Carob Brownies Recipe
Nutritional Comparison of Dark Chocolate, Carob, and Cocoa
While it would appear that cocoa is the superior food, both cocoa and its altered form, dark chocolate, contain significant amounts of caffeine. Carob has none.
Also, while carob is high in sugar, less sweetener is needed in recipes due to its natural sweetness; whereas, cocoa and dark chocolate would require more to mask their bitterness.
Carob lacks the protein concentration of cocoa, but provides high energy. Protein can be compensated by eating other foods high in this nutrient. Comparisons for cocoa and carob are similar with respect to potassium, fiber, copper, and manganese. However, cocoa delivers significant amounts of zinc, iron, and magnesium; whereas, carob is high in riboflavin and calcium.
A Word About Caffeine
Caffeine, even moderate amounts, can cause headaches, nausea, and anxiety. One tablespoon of dark chocolate contains six grams (6 mg) of caffeine, and the same amount of cocoa has 8.4 mg. One tablespoon is equivalent to about a half ounce. One cup of coffee is eight fluid ounces (8 fl oz) and ha 64 mg caffeine.
In time, caffeine takes its toll and can become addictive. More than not, a person suffering that afternoon headache relies on a cup of coffee to get rid of the headache! Caffeine causes the heart rate to increase, which temporarily increases circulation, but adversely affects the health of the heart and nerves.
Keep this in mind when you go to nibble that extra piece of chocolate or use chocolate or cocoa in a recipe.
A Closer Look at Carob
Carob (Ceratonia siliqua) is a nice chocolate substitute and is native to the Mediterranean area and grows in Southern California.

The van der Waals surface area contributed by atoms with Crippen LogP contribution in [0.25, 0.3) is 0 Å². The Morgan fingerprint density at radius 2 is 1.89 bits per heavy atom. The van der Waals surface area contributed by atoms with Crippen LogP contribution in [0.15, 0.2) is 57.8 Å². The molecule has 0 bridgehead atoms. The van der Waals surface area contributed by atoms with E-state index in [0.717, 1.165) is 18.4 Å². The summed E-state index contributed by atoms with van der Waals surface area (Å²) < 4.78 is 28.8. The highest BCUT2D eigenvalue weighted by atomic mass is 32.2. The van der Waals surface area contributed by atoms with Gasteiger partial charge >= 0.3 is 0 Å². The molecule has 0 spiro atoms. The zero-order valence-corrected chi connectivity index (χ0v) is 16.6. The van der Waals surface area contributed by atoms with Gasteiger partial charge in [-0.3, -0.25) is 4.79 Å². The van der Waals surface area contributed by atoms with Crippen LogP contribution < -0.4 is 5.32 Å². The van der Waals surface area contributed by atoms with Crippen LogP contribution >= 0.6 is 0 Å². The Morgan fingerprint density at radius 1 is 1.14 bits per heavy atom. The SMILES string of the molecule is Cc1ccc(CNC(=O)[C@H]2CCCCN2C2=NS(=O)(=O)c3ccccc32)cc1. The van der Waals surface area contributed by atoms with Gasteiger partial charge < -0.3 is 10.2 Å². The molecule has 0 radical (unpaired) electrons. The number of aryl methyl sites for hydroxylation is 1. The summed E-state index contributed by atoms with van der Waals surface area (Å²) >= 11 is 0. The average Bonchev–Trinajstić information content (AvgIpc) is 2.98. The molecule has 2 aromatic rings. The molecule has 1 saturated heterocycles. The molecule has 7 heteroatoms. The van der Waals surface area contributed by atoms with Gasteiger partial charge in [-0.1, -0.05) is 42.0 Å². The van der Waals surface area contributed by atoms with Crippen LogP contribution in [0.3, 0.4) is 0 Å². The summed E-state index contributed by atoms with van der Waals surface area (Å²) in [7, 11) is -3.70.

According to ehow.com, carob contains vitamins A, B1-3, B6 and D. Carob's mineral content, besides those mentioned above, includes some iron. Fiber-rich (2g/T) and low in sodium, carob helps eliminate toxins in the body through its pectin content.
During WWII, the German forces robbed the Greeks of their food crops. Without food, hundreds of thousands of Greek citizens died from starvation. Those that lived were able to do so through the consumption of carob pods, which grew naturally in their area.
The carob brownie recipe is relatively easy to make, just follow the directions below.
- 3/4 cup unbleached flour
- 2 Tablespoons flax seed meal
- 2 Tablespoons wheat germ
- 1 teaspoon baking powder, non-aluminum
- 1/2 cup carob powder
- 1 cup nautral raw, unsalted nuts, chopped
- 2/3 cup maple or agave syrup
- 1 teaspoon pure vanilla extract, (optional)
- 1/2 cup vegetable oil
- Substitute for 2 eggs:
- 2 Tablespoons tofu, firm or extra firm
- 1/4 cup pure water
- 1/2 teaspoon xanthum gum
- 1/2 teaspoon baking soda
- Mix first 6 ingredients together. Set aside.
- Put remaining ingredients in a blender. Blend until smooth. Place in clean mixing bowl.
- Slowly pour dry ingredients into blended mixture while stirring. Stir well.
- Now place entire recipe into 8- or 9-inch x 13-inch baking dish or pan.
- Bake in oven at 350-degrees until a toothpick comes out clean.
- Allow to cool, then cut into pieces.
|Serving size: 1|
|Calories from Fat||117|
|% Daily Value *|
|Fat 13 g||20%|
|Saturated fat 1 g||5%|
|Unsaturated fat 5 g|
|Carbohydrates 16 g||5%|
|Sugar 9 g|
|Fiber 6 g||24%|
|Protein 3 g||6%|
|Cholesterol 0 mg|
|Sodium 68 mg||3%|
|* The Percent Daily Values are based on a 2,000 calorie diet, so your values may change depending on your calorie needs. The values here may not be 100% accurate because the recipes have not been professionally evaluated nor have they been evaluated by the U.S. FDA.|
The nutritional values were figured using firm tofu, walnuts, and agave syrup. Fractions over a half gram were rounded up to the nearest whole gram.
Resources and Credits
http://nutritiondata.self.com/facts/sweets/10638/2 (Nutritional Value of Dark Chocolate)
Ibid. /facts/legumes-and-legume-products/4234/2 (Nutritional Value of Carob)
Ibid. /facts/sweets/5471/2 (Nutritional Value of Unsweetened Cocoa)
http://en.wikipedia.org/wiki/Carob (Interesting Facts About Carob)